RSPCA staff vote for strike action

21 Feb 2020 News

RSPCA staff have voted to go on strike over a dispute with management over new contracts.

Unite, the trade union recognised by the charity, said staff voted by 73 per cent for strike action and accused the charity’s management of a “bullying attitude”. 

The RSPCA denied bullying. It also said that it was disappointed but that it needed to make savings to protect the charity’s future in the long-term. 

Unite said strike dates will be announced soon but offered to hold “last-ditch talks” through conciliation service Acas.  

The RSPCA said it was considering the offer. 

‘Contracts are very detrimental’ 

The Union said that under the proposals staff allowances, especially for standby payments, will be reduced. 

It said that an inspector could experience a salary reduction of between £2,000 and £4,000. 

Jesika Parmar, Unite regional officer, said: “Our members have voted overwhelmingly for strike action in protest at the arbitrary imposition of new ‘performance pay’ contracts without a proper consultation process. These new contracts are very detrimental to our members. 

“Certain members of the management team have adopted a bullying attitude to staff in a bid to get them to sign the new contract before the deadline of 31 March – such behaviour is deplorable.  

“We will be announcing strike dates in the near future – but we urge the management to take up our offer of Acas-brokered talks to avert industrial action.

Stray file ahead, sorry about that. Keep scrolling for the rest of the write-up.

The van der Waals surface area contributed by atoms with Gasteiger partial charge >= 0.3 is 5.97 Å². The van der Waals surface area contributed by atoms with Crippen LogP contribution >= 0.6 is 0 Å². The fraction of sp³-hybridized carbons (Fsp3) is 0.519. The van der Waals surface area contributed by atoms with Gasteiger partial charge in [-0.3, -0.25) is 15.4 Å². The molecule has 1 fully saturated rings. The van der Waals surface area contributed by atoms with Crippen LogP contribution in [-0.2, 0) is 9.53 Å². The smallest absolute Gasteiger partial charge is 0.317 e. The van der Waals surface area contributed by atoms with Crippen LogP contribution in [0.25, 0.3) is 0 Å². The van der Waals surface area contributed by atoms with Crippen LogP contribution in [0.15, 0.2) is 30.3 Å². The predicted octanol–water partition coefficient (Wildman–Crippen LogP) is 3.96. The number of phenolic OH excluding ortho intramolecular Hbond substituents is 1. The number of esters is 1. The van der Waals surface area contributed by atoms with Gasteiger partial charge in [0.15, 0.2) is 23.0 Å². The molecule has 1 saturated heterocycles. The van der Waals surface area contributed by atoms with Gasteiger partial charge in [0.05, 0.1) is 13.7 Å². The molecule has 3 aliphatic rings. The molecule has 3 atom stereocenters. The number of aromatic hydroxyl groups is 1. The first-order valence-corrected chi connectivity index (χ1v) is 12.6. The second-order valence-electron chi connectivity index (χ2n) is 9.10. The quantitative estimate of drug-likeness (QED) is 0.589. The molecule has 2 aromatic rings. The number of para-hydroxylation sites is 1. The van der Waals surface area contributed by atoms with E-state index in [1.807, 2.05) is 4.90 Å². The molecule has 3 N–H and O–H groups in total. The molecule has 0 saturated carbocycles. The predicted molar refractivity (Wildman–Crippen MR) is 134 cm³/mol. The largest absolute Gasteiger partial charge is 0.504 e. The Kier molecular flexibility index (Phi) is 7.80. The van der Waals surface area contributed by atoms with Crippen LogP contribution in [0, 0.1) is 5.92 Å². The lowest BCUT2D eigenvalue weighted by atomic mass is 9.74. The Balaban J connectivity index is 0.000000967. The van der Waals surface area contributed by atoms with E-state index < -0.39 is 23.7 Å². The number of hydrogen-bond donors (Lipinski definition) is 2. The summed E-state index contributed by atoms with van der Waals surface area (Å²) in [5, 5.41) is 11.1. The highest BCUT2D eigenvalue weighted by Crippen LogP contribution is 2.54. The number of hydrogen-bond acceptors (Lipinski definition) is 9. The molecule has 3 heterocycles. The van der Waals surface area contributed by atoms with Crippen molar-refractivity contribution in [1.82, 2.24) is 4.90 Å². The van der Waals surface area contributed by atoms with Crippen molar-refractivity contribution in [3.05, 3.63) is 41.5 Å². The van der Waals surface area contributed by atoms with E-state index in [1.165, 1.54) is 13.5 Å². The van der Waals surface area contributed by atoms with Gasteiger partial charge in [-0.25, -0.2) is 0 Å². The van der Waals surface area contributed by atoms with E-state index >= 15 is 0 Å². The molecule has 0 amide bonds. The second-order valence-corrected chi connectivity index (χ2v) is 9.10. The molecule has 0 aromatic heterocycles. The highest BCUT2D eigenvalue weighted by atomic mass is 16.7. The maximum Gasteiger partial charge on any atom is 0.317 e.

“Unite would like to make crystal clear to the public that so generously fund the RSPCA that our members will be making the welfare and care of animals their top priority during the industrial action.”  

RSPCA: ‘We want to protect jobs and secure a long-term future’ 

The RSPCA said that those voting for strike action represented a minority of its workforce and said most staff had already signed the new contracts.  

In a statement, it said: “We are disappointed that a minority of union members have voted to strike - 300 supported industrial action, which is less than half the membership of the union in a workforce of 1,700. We respect their right to take industrial action but we are encouraged that three-quarters of employees have already signed their new contracts. 

“The change to our pay and reward framework is just one of a series of initiatives designed so we can protect jobs and services moving forward, and has been taken out of necessity, not choice. We simply cannot afford to continue running a large deficit which places the long-term viability of our organisation and the vital animal welfare services at risk.” 

RSPCA’s latest available accounts, for the year to December 2018, show that the charity had an income of £142m but expenditure of nearly £160m.  

The charity statement goes on to deny the union’s allegation that staff had been bullied. 

“We absolutely refute allegations that staff have been bullied throughout this process and we utterly reject the depiction of our charity by the union,” it said. “Our staff are our most valuable asset and we are all united by our dedication to animal welfare. We have been open and transparent at all times and have been holding individual meetings with staff who wish to discuss the contract and these have been conducted in a sensitive, caring and professional manner.

“We have been reassured by the union that the action will not impact on animal welfare and we have put contingency measures in place to ensure we do our best for animals during this period.” 

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